|Part of the common law series|
|Element (criminal law)|
|Scope of criminal liability|
|Seriousness of offense|
|Offence against the person|
|Crimes against property|
|Crimes against justice|
|Defences to liability|
|Other common law areas|
Embezzlement is a kind of financial fraud. For instance, a lawyer could embezzle funds from clients' trust accounts, a financial advisor could embezzle funds from investors, or a person could embezzle funds from his or her spouse. Embezzlement may range from the very minor in nature, involving only small amounts, to the immense, involving large sums and sophisticated schemes.
More often than not, embezzlement is performed in a manner that is premeditated, systematic and/or methodical, with the explicit intent to conceal the activities from other individuals, usually because it is being done (by the perpetrator) without the other individuals' knowledge or consent. Often it involves the trusted individual embezzling only a small proportion or fraction of the total of the funds or resources he/she receives or controls; in an attempt to minimize the risk of the detection of the misallocation of the funds or resources. When successful, embezzlements continue for years (or even decades) without detection. It is often only when a relatively large proportion of the funds are needed at one time; or they are called upon for another use; or, when a major institutional reorganization (the closing or moving of a plant or business office, or a merger/acquisition of a firm) requires the complete and independent accounting of all real and liquid assets; prior to, or concurrent with, the reorganization, that the victims realize the funds, savings, assets or other resources, are missing and that they have been duped by the embezzler.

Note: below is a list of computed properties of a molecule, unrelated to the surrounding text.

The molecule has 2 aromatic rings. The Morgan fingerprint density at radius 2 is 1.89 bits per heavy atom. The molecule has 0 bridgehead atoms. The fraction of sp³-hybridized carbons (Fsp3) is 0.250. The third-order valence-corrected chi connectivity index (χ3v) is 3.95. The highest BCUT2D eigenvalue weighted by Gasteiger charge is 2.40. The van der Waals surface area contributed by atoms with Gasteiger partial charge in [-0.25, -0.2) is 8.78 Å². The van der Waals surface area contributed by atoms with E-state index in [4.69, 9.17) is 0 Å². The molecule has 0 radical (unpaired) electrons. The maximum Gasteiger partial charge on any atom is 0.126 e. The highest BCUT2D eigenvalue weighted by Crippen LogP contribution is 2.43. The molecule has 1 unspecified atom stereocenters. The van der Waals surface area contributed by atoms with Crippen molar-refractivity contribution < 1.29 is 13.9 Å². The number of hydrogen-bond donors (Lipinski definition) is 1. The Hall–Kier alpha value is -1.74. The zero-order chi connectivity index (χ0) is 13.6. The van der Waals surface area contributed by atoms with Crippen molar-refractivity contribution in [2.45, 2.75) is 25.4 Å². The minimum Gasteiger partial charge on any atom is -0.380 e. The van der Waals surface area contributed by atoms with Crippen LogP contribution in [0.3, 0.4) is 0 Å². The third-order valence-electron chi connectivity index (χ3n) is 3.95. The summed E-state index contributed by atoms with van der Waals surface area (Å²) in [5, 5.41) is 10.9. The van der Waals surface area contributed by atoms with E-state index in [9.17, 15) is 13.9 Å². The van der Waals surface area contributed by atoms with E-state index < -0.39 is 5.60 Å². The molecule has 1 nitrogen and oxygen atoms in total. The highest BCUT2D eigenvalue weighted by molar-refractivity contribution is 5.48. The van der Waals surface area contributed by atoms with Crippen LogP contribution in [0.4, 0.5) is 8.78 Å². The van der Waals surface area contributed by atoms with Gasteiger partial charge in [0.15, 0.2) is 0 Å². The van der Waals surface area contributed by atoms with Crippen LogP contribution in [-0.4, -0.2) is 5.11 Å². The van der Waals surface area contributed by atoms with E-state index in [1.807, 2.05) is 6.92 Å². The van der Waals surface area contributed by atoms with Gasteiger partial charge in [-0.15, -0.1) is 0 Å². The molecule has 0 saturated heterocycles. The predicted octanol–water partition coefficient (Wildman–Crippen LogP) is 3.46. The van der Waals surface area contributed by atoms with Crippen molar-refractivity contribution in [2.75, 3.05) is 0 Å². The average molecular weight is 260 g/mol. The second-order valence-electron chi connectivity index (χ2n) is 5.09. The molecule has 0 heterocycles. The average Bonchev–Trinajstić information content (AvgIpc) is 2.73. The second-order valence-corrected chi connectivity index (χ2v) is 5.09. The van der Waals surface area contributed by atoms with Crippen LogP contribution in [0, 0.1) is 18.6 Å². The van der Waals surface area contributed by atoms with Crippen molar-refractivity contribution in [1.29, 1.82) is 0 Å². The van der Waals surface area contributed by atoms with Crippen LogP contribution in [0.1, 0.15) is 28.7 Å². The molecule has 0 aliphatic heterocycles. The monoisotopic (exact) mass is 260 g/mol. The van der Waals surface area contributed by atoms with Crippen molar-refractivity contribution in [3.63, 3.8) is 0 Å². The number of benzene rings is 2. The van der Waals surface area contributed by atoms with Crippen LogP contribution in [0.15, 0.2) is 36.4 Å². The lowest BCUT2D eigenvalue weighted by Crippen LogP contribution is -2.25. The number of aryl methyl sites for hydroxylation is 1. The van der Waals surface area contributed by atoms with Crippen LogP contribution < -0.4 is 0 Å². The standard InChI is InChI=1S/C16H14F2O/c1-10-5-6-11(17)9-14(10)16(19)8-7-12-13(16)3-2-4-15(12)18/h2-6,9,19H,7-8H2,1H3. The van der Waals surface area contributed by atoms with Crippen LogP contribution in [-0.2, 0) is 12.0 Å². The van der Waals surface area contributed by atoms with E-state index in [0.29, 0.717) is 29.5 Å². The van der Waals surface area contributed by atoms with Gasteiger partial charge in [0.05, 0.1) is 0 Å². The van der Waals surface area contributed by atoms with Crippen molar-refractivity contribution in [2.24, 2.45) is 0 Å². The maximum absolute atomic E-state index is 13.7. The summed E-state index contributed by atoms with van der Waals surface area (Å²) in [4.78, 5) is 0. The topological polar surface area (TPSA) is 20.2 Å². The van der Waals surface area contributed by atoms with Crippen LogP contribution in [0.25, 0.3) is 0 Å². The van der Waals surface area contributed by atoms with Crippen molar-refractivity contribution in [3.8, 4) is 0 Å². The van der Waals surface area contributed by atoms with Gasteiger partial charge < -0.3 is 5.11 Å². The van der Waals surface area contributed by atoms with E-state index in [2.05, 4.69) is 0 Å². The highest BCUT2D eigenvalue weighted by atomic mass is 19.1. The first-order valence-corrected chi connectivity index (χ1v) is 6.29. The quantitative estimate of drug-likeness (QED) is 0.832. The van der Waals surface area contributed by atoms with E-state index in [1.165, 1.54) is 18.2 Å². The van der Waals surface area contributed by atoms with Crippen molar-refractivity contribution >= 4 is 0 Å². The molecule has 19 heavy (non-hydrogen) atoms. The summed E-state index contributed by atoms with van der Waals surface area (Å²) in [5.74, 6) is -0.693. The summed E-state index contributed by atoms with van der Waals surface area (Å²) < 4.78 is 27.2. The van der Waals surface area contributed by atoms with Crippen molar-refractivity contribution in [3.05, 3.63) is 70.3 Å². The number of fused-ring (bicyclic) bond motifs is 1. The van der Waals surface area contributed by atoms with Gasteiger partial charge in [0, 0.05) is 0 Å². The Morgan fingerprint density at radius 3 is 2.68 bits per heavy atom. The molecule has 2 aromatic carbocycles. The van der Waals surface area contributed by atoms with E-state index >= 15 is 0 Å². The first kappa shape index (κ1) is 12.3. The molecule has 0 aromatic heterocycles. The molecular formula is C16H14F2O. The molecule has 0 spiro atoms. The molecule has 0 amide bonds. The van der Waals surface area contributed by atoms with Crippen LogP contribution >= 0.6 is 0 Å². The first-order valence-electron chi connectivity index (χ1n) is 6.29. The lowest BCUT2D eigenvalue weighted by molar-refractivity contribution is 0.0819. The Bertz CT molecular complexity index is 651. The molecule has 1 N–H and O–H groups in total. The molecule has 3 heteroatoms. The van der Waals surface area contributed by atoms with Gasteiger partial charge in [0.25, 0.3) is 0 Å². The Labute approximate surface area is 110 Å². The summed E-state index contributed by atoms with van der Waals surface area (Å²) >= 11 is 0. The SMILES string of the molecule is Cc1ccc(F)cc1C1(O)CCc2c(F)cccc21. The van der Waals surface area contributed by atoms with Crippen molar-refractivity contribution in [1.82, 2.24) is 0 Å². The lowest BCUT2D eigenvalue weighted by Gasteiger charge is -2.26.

In America, embezzlement is a statutory offense so the definition of the crime varies from statute to statute. Typical elements are (1) the fraudulent (2) conversion (3) of the property (4) of another (5) by a person who has lawful possession of the property.
- Fraudulent: The requirement that the conversion be fraudulent means simply that the defendant wilfully and without claim of right or mistake converted the property to his or her own use.
- Conversion: Embezzlement is a crime against ownership; that is, the owner's right to control the disposition and use of the property. The conversion element requires a substantial interference with the true owner's property rights (unlike larceny, where the slightest movement of the property when accompanied by the intent to deprive one of the possession of the property permanently is sufficient).
- Property: Embezzlement statutes do not limit the scope of the crime to conversions of personal property. Statutes generally include conversion of tangible personal property, intangible personal property and choses in action. Real property is not typically included.
- Of another: A person cannot embezzle his own property.
- Lawful possession: The critical element is that the defendant must have been in lawful possession of the property at the time of the fraudulent conversion and not have mere custody of the property. If the defendant had lawful possession the crime is embezzlement. If the defendant merely had custody, the crime is larceny. Determining whether a particular person had lawful possession or mere custody is sometimes extremely difficult.